InvGate Blog

Where is the ball?

Posted by InvGate on November 9, 2016 at 4:33 PM

service desk time tracking EN

Identifying why a request was not resolved on time is always a difficult task. Whenever the SLAs are in red or our customer satisfaction ratings are low, a brave soul must search for the reason in comments, status changes, and the activity / audit history of the extensive request.

The simple fact of analyzing unstructured information makes this a difficult task, which easily puts one in a bad mood. To make matters worse, the results of these analyses are often not clear or precise, and usually end up wrongfully putting the blame on the customer.

In this article, we'll show you some tips so you can identify where the ball was and thus understand and correct the delays in future incidents and service requests.

Monitor, measure, correct

The aim of all help desks is always to improve customer service and reduce times. Failure to comply with a deadline set for the resolution of an incident or service request usually is directly associated with a task or action that took longer than it should. Now, how do you know what task was delayed? Where is the brave soul willing to search for the reason? There’s no need for him at this point in time. You can identify these delays and bad resolution times without him.  To identify where the ball is at, it is necessary to have visibility over each period of time that elapses in an request, and differentiate between types of wait times. With this data you can measure the distribution of delay in a particular request, draw conclusions, and make correct decisions as needed.

The ball and the player

If the incident or service request were a football soccer match, the location of the ball would indicate who must act in order for the game to go on. The players would be the participants in the request, and each player would pass the ball during the entire game. The player in possession of the ball determines what comes next. If we were to time the ball possession of each player, we would know who had the majority of the responsibility; and if there were delays, we could ask them why.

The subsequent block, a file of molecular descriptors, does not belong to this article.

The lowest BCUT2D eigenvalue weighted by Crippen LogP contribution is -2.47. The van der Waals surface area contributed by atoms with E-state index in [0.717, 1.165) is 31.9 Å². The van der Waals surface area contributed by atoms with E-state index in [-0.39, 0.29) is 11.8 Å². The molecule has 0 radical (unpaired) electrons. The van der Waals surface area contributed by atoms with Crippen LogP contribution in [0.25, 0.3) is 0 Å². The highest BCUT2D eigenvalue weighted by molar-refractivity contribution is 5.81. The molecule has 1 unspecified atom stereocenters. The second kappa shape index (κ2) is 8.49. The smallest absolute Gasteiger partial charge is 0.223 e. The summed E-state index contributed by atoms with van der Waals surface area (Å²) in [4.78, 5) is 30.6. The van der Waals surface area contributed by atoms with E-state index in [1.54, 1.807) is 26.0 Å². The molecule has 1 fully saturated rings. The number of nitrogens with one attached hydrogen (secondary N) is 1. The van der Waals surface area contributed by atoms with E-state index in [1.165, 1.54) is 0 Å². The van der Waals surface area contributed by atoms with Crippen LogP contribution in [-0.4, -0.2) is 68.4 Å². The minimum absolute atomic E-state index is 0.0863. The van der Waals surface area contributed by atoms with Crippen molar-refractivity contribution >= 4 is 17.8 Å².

The Guilty One

Imagine that one of your customers creates an incident reporting a service interruption in sending emails. Once your technical team performs the analysis, it identifies that the cloud provider is having a problem with one of its servers that is affecting the emails of the customer’s company. Now one of your agents must file an incident to the provider and wait for news. Days go by and the SLA of the original request expires.  Later, the problem is resolved and the customer is notified that the service has been restored, and that the delay was due to a problem with an external entity. However, the customer completes a customer satisfaction survey for this request, and provides a poor rating because the problem was not resolved in the allotted time. Sounds familiar, doesn’t it? What should be done to understand what happened with this incident, its expired SLA, and the bad customer satisfaction rating? If you had the ability to identify where the ball was at every moment of “the match”, you could very easily understand what happened and act accordingly; in this case, talk to the provider or reset expectations with the customer.

In Short

The issue could be the customer, another request, an external entity, a “wait until” date, the assigned agent, or something else; but it is critical to take the time to identify where the ball is at in order to understand what has happened and what is currently happening.

Not utilizing this type of feature results in reviewing the entire history of the request to understand what went wrong. Knowing where the ball is will save time, frustration, and will give you the opportunity to make corrections at the right moment; as would have been the case of the external provider in the scenario above. To have this clear picture of who has the ball is a significant factor in providing proactive support, as well as making on time decisions to get ahead of your potential problems.

Don’t get nutmeg’ed in your game of IT service management.

Topics: Service Desk

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